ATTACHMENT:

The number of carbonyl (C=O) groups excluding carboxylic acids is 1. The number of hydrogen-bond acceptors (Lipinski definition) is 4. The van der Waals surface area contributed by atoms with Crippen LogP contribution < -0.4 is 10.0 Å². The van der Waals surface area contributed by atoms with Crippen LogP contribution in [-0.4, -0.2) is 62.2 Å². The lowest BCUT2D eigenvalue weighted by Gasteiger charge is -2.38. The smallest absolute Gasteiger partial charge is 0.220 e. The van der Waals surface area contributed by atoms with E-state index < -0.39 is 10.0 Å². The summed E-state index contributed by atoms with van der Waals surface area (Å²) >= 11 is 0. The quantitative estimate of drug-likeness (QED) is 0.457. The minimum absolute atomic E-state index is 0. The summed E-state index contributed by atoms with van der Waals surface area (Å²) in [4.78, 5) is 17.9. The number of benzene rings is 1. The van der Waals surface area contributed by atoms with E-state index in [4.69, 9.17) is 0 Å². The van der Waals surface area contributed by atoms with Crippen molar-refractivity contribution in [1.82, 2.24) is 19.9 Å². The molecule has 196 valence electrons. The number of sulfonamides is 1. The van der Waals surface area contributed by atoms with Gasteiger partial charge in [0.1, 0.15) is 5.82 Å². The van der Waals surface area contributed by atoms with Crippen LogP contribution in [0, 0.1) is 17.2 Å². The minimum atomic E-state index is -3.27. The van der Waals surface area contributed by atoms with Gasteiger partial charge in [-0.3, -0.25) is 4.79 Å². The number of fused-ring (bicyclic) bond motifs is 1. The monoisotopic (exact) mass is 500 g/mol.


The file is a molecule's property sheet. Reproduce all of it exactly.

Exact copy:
The number of carbonyl (C=O) groups excluding carboxylic acids is 1. The number of hydrogen-bond acceptors (Lipinski definition) is 4. The van der Waals surface area contributed by atoms with Crippen LogP contribution < -0.4 is 10.0 Å². The van der Waals surface area contributed by atoms with Crippen LogP contribution in [-0.4, -0.2) is 62.2 Å². The lowest BCUT2D eigenvalue weighted by Gasteiger charge is -2.38. The smallest absolute Gasteiger partial charge is 0.220 e. The van der Waals surface area contributed by atoms with E-state index < -0.39 is 10.0 Å². The summed E-state index contributed by atoms with van der Waals surface area (Å²) >= 11 is 0. The quantitative estimate of drug-likeness (QED) is 0.457. The minimum absolute atomic E-state index is 0. The summed E-state index contributed by atoms with van der Waals surface area (Å²) in [4.78, 5) is 17.9. The number of benzene rings is 1. The van der Waals surface area contributed by atoms with E-state index in [4.69, 9.17) is 0 Å². The van der Waals surface area contributed by atoms with Crippen molar-refractivity contribution in [1.82, 2.24) is 19.9 Å². The molecule has 196 valence electrons. The number of sulfonamides is 1. The van der Waals surface area contributed by atoms with Gasteiger partial charge in [0.1, 0.15) is 5.82 Å². The van der Waals surface area contributed by atoms with Crippen LogP contribution in [0, 0.1) is 17.2 Å². The minimum atomic E-state index is -3.27. The van der Waals surface area contributed by atoms with Gasteiger partial charge in [-0.3, -0.25) is 4.79 Å². The number of fused-ring (bicyclic) bond motifs is 1. The monoisotopic (exact) mass is 500 g/mol.